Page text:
Medical intervention without clear-cut indication is simply unethical. When I showed up at the hospital, only 1.5 cm dilated, only 5 days past my due date, with my amniotic fluid intact and fetal heart rate and all parameters absolutely normal, and was told I "need" an induction because "you can't be here indefinitely", that was unethical. True, if I had been induced, we would probably have, by and large, the same outcome (vaginal birth, healthy mom, healthy baby). True, perhaps in the large scheme of things my natural birth plan wasn't that important. I'm sure my friend, the one who lost her baby, would much rather have a C-section and a live baby. But in my case it wasn't a clash between natural birth and the baby's safety. It was a clash between natural birth and the hospital staff's convenience.  

By the way, I consider excessive cervical examinations, or any other procedure that is potentially distressing to the mother, and can be avoided (like having too many people in the room), an unnecessary intervention, because stress can (and did, for me) make the process of labor stop, especially in the beginning. Why would a mother in a normal birth process need 2 cervical examinations in an hour?!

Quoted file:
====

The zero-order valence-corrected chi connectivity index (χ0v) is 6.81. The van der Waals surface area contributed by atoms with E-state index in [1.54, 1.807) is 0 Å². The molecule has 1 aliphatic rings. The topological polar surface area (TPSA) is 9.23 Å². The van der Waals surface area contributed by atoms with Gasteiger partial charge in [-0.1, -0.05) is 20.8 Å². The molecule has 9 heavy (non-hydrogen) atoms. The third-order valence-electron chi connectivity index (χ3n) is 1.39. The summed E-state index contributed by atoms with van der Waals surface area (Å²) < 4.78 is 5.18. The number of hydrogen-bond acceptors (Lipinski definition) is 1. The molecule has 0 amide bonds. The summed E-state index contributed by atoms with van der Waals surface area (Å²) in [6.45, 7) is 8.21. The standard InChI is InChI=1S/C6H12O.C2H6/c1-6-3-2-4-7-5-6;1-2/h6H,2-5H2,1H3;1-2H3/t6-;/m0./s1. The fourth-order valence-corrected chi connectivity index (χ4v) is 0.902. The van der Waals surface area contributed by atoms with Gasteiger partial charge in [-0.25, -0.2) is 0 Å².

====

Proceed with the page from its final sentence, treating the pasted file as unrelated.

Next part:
I remember at Tehilla's birth, the midwife walked in to check on us, smiled and said, "oooh, I see this baby is coming really soon!" - and I was flabbergasted. I mean, how could she know just by looking at me? I thought she was kidding. It wasn't like I was on all fours, rocking my pelvis and grunting. My husband and I were lounging around, and I was nibbling on some fruit dipped in honey (it was Rosh Ha-Shana night). I actually thought I'm having a break between contractions and that there's still time. Turns out many women have this "quiet spell" just before transition. The midwife didn't need to poke and prode; she had seen enough births to know we were progressing well. 

I'm very glad we live in an age of advanced medical technology. I'm glad we have options. I'm very, very happy mothers in developed countries no longer bleed to death because of placenta previa. But I still maintain that all interventions should be left as a stand-by, to be used when necessary